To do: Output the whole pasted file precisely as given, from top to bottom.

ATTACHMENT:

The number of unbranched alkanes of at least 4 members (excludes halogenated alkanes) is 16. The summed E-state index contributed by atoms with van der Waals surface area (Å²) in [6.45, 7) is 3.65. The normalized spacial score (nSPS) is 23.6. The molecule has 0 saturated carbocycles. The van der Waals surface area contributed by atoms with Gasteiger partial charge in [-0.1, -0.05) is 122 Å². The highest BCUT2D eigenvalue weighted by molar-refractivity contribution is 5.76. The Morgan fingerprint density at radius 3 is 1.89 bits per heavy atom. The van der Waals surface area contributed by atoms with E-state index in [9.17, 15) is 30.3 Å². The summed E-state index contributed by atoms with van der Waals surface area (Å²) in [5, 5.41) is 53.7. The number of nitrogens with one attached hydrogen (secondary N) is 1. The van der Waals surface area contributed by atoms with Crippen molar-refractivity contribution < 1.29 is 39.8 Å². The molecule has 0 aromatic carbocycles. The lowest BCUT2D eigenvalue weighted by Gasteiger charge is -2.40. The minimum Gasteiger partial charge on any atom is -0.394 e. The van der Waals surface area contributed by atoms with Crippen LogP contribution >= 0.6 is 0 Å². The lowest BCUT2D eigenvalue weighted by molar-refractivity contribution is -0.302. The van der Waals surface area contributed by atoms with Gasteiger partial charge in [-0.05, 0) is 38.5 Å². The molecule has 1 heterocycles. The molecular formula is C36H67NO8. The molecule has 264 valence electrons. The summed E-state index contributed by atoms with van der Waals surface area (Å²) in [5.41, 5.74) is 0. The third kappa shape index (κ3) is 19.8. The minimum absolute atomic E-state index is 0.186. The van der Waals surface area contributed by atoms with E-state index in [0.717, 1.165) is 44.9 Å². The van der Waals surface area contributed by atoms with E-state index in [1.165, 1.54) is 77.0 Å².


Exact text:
The number of unbranched alkanes of at least 4 members (excludes halogenated alkanes) is 16. The summed E-state index contributed by atoms with van der Waals surface area (Å²) in [6.45, 7) is 3.65. The normalized spacial score (nSPS) is 23.6. The molecule has 0 saturated carbocycles. The van der Waals surface area contributed by atoms with Gasteiger partial charge in [-0.1, -0.05) is 122 Å². The highest BCUT2D eigenvalue weighted by molar-refractivity contribution is 5.76. The Morgan fingerprint density at radius 3 is 1.89 bits per heavy atom. The van der Waals surface area contributed by atoms with E-state index in [9.17, 15) is 30.3 Å². The summed E-state index contributed by atoms with van der Waals surface area (Å²) in [5, 5.41) is 53.7. The number of nitrogens with one attached hydrogen (secondary N) is 1. The van der Waals surface area contributed by atoms with Crippen molar-refractivity contribution < 1.29 is 39.8 Å². The molecule has 0 aromatic carbocycles. The lowest BCUT2D eigenvalue weighted by Gasteiger charge is -2.40. The minimum Gasteiger partial charge on any atom is -0.394 e. The van der Waals surface area contributed by atoms with Crippen LogP contribution >= 0.6 is 0 Å². The lowest BCUT2D eigenvalue weighted by molar-refractivity contribution is -0.302. The van der Waals surface area contributed by atoms with Gasteiger partial charge in [-0.05, 0) is 38.5 Å². The molecule has 1 heterocycles. The molecular formula is C36H67NO8. The molecule has 264 valence electrons. The summed E-state index contributed by atoms with van der Waals surface area (Å²) in [5.41, 5.74) is 0. The third kappa shape index (κ3) is 19.8. The minimum absolute atomic E-state index is 0.186. The van der Waals surface area contributed by atoms with E-state index in [0.717, 1.165) is 44.9 Å². The van der Waals surface area contributed by atoms with E-state index in [1.165, 1.54) is 77.0 Å².